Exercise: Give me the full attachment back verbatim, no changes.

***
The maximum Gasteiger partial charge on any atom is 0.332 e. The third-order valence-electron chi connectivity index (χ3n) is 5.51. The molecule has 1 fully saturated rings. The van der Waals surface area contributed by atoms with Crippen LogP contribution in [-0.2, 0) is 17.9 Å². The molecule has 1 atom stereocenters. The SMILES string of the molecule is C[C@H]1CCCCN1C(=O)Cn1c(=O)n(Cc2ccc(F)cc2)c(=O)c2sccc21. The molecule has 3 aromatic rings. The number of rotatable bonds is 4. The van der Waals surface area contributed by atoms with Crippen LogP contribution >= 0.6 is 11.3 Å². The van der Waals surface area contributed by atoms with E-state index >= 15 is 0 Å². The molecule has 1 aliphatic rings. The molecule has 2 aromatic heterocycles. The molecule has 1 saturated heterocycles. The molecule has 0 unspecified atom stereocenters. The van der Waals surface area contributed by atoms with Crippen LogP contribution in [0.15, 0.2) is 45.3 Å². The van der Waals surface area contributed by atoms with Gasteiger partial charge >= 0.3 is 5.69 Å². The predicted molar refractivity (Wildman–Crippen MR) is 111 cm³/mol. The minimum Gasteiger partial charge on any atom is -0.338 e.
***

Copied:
The maximum Gasteiger partial charge on any atom is 0.332 e. The third-order valence-electron chi connectivity index (χ3n) is 5.51. The molecule has 1 fully saturated rings. The van der Waals surface area contributed by atoms with Crippen LogP contribution in [-0.2, 0) is 17.9 Å². The molecule has 1 atom stereocenters. The SMILES string of the molecule is C[C@H]1CCCCN1C(=O)Cn1c(=O)n(Cc2ccc(F)cc2)c(=O)c2sccc21. The molecule has 3 aromatic rings. The number of rotatable bonds is 4. The van der Waals surface area contributed by atoms with Crippen LogP contribution >= 0.6 is 11.3 Å². The van der Waals surface area contributed by atoms with E-state index >= 15 is 0 Å². The molecule has 1 aliphatic rings. The molecule has 2 aromatic heterocycles. The molecule has 1 saturated heterocycles. The molecule has 0 unspecified atom stereocenters. The van der Waals surface area contributed by atoms with Crippen LogP contribution in [0.15, 0.2) is 45.3 Å². The van der Waals surface area contributed by atoms with Gasteiger partial charge >= 0.3 is 5.69 Å². The predicted molar refractivity (Wildman–Crippen MR) is 111 cm³/mol. The minimum Gasteiger partial charge on any atom is -0.338 e.